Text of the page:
Originally Posted by kriko
netllama gave me this idea, so I'm opening this thread to discuss opinions on nvidia.
What is bothering me is the almost "fully" closed development of new drivers. You don't know which bugs are going to be fixed in future release, when are they going to be fixed or if they are assigned to be fixed at all.
So I'm proposing an open bug-tracking system, where customers would report bugs, see their priority and progress.
I am glad that you have had the initiative. However, it is good to give credit where it is due. Proposing an open bug-tracking system was one the main issues macemoneta raised in his post at the beginning of that thread. It was implicit but we can infer that fairly easily. Otherwise he would probably not have said so.
Bringing back that issue in my post is likely to have been the cause of that popular thread being closed since, according to Lonni, it obviously veered way off topic lately. Now, had it not wandered off topic before? Why is it so unnatural that in such a long discussion about an old and persistent problem people begin to express their feelings about it? After all, we are only humans.
Closing it down so abruptly gave the impression that it had reached the absolute end of that discussion. However, there was no strong reason to believe that the next post would not have taken us back into the main subject. A simple reminder or a suggestion to opening a new thread could have been effective.
Coincidently, this was the second time a thread was closed right after I posted. At least this time the person who did it was kind enough to give a reason. Exercising what looked like authoritarianism against a customer, in the words of somebody else who wrote to me in support, is probably a recipe for dissatisfaction. What is nVidia trying to do?
Considering all this, I would like to say that I used to be fully satisfied with the way nVidia was responding to and interacting with the community. I was and I still am a loyal fan of their products. However, I have been growing increasingly weary lately about their taking so long to respond to prevalent issues and now due to the aforementioned incidents. I would say that I am certainly less than satisfied with nVidia.
I live in Brazil, where nVidia is very popular and so is Linux. Furthermore, Linux is the only OS that can still run reasonably well on old/low-end hardware many people down here can afford to buy. For us, open source drivers make perfect good sense and we want them. Besides, my household is completely Windows-free and 100% legal and I wish I could keep it just like this. I do not want to depend on a driver that, aside from the fact of it not working as expected, it can potentially bring up legal issues and cause me to loose support (most commercial drivers taint the kernel).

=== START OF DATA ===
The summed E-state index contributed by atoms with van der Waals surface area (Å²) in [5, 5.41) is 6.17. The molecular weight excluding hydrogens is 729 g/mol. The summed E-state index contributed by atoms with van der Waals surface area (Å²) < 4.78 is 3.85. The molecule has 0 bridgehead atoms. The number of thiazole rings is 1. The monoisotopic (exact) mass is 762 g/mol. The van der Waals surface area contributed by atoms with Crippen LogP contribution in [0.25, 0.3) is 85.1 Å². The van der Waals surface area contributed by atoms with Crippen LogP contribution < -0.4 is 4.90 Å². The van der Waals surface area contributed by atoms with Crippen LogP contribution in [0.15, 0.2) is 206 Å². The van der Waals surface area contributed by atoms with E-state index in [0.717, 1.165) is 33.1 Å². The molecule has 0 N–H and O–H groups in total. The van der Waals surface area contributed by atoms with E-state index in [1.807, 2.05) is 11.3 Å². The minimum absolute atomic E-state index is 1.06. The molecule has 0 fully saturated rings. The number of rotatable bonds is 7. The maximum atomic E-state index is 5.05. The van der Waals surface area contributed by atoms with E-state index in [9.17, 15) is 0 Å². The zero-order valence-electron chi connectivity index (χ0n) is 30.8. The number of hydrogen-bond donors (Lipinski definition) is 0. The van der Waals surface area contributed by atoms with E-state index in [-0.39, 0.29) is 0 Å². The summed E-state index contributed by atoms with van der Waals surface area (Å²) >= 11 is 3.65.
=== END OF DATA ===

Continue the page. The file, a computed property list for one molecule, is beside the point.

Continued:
Last year, the Brazilian government has adopted a roadmap to adopt open source and open standards at all of its hierarchical levels. As a result, it is expected that Linux figures will grow steadily in the country. My employer, a public university, has recently asked me to organize a Linux workshop on campus and hold at least one Linux installfest session during the event which is to be open to all individuals. In my presentation, what kind of graphics card should I recommend? Probably the same kind of card I would recommend the other members of the University TI committee I am part of.
I wish nVidia would at least follow the lead (namely Intel and ATI/AMD*) in either open sourcing their video card drivers or releasing the hardware specifications so that community developers could work on their own. Last, but not least, Mandriva, the Mandrake-Conectiva merger, is a good example of what Brazilian and German software engineers are capable of in terms of complex software development**, not to mention the host of voluntary developers scattered all around the world.
Gosh, that was a long post.
Prof. Waldeck Schützer, Ph.D.
(*) Intel has open sourced their drivers last year and AMD has recently promised to open source theirs (cf. Google).
"customers aren't asking for open-source drivers" -- nVidia
"It's so hard to write a graphics driver that open-sourcing it would not help" -- Andrew Fear